Don't Buy a New Smartphone Unless It's Really (Bluetooth) Smart

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NEW YORK (TheStreet) -- When those nifty smartphone key finders like Hone sprung up last year, the bummer for many of us was they didn't work with our Android smartphones. That's because only the Apple iPhone had the necessary Bluetooth 4.0 technology, which is marketed as "Bluetooth Smart," and the majority of smartphone users don't have an iPhone.

Google finally caught up and over the summer it added Bluetooth Smart support to the new Android 4.3 operating system. Now, even Android owners can do such cool things as use their smartphones to unlock their doors, control a garden's sprinklers, wear a smart watch that says what's on the smartphone and, of course, quickly find misplaced keys.

Well, almost. You've got to be careful. If you want this new feature, an Android smartphone needs two things: Android 4.3 and Bluetooth Smart.

Those devices are slowly trickling out now. Some have had the hardware but are still waiting on service providers to roll out the Android update. AT&T subscribers with the HTC One started getting the update this month with more phones on the way. Verizon Wireless started rolling it out this week. Sprint is reportedly next.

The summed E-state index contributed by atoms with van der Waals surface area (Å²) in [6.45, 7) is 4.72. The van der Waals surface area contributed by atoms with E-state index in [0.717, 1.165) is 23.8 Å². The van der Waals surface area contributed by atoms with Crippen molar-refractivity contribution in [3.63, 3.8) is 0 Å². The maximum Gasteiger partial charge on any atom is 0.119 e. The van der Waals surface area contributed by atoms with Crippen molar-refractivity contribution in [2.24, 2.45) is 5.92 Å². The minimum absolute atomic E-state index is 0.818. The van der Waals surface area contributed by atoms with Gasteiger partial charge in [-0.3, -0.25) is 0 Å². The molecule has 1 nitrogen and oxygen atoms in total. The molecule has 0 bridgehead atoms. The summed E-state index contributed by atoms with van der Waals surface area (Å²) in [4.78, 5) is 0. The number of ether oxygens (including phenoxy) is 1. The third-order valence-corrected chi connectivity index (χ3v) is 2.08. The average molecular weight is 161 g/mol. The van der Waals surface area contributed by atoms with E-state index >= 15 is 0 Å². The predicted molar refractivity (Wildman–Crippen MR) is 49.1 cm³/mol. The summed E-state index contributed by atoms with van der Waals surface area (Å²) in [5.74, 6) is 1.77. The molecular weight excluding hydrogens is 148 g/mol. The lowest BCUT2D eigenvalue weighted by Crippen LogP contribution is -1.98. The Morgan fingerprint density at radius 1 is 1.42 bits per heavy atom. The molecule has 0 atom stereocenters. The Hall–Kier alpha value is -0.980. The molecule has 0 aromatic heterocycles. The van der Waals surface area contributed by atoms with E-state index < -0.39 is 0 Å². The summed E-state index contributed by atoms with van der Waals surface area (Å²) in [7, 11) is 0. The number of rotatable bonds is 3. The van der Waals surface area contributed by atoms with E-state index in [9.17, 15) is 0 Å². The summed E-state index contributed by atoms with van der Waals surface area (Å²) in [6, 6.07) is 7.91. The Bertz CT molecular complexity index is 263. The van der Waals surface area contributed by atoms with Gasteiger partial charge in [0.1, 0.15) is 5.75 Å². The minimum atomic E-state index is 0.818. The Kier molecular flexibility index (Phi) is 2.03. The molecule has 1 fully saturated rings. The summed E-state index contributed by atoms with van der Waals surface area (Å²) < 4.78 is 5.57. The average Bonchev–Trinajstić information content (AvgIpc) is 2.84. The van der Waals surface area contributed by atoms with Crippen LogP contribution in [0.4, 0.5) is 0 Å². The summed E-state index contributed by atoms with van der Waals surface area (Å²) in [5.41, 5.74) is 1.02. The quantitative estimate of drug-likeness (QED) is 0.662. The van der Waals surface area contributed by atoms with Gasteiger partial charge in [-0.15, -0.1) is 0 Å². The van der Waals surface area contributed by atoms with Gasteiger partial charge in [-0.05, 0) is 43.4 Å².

"Carriers don't always push out the new OS," warned Errett Kroeter, director of global industry and brand marketing for the Bluetooth SIG organization. "Look for devices that are shipping with Android 4.3 on them. If you are buying a new phone, it would be highly unlikely that the hardware component" wouldn't be included.

Bluetooth Smart's appeal offers three major features. Smart refers to low-energy consumption, fast 3-milli-second connections and an architecture for developers to build apps.

The most touted feature is its low-energy use, which has a greater impact on the devices that connect to smartphones rather than smartphones themselves. Kroeter said a good example of power savings is in watch-sized batteries. Instead of devices lasting a month on AA batteries, they can last a year by switching to a smaller, slimmer battery with Bluetooth Smart.

Some of the Android phones with the new Bluetooth hardware went on sale earlier this year, well before Google added Bluetooth Smart support. (Windows 8 and BlackBerry 10 operating systems also support Bluetooth Smart.) Those manufacturers had to come up with their own Bluetooth fix but since it wasn't standardized, app developers waited for a more universal Android to add it.